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In brief: Pakistan protesters breach parliament barriers

Islamabad – Tens of thousands of protesters armed with wire cutters and backed by cranes broke through barriers protecting Pakistan’s parliament and other government buildings Tuesday night, demanding the country’s prime minister resign.

Government authorities had warned they would not allow protesters to enter Islamabad’s “Red Zone,” but the demonstrators met no immediate resistance from police or the hundreds of troops guarding the buildings.

Wearing masks and carrying makeshift shields, they hammered through barbed wire and locks connecting shipping containers that had been erected as a barrier around the zone, which also holds the president’s and prime minister’s ceremonial homes and many diplomatic posts.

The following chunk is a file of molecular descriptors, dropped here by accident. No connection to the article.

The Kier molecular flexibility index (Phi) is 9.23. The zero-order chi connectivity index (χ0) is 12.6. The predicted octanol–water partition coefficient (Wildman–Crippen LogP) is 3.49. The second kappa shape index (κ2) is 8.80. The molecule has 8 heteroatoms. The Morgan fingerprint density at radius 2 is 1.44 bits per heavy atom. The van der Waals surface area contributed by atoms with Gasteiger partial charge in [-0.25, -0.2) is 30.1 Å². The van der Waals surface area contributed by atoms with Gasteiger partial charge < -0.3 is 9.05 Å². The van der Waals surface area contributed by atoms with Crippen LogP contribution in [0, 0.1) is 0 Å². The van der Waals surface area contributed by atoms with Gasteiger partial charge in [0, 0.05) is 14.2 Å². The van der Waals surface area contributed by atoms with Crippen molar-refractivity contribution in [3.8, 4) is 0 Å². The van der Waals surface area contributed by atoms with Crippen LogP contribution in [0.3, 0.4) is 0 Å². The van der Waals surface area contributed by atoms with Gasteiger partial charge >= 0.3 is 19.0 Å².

Demanding the resignation of Prime Minister Nawaz Sharif, they shouted, “Go, Nawaz, go!” Excited young men and women made V-for-victory signs.

A government minister, Saad Rafiq, said the prime minister allowed the protesters to enter the sensitive area to avoid bloodshed.

Russia, Ukraine leaders to meet Tuesday

Moscow – The presidents of Russia and Ukraine will meet next week in Minsk, the capital of neighboring Belarus, to discuss the combat consuming eastern Ukraine and Kiev’s diplomatic turn toward the European Union that sparked the conflict.

Russian President Vladimir Putin’s office announced Tuesday’s summit that will include the three former Soviet states composing the Kremlin-led Eurasian Customs Union – Russia, Belarus and Kazakhstan – as well as Ukrainian President Petro Poroshenko and three top officials of the European Union.

The talks between Putin and Poroshenko are the first since the Ukrainian candy magnate’s June 7 inauguration that restored elected leadership to Kiev after seven months of political unrest. They held a short discussion on the fringes of the 70th anniversary of the Allied D-Day landing in Normandy on June 6.

“Naturally, we cannot ignore the catastrophic situation in Ukraine’s eastern regions, especially Donetsk and Luhansk,” Kremlin spokesman Dmitry Peskov told Itar-Tass on Tuesday. “We can assume that it is going to be part of the agenda.”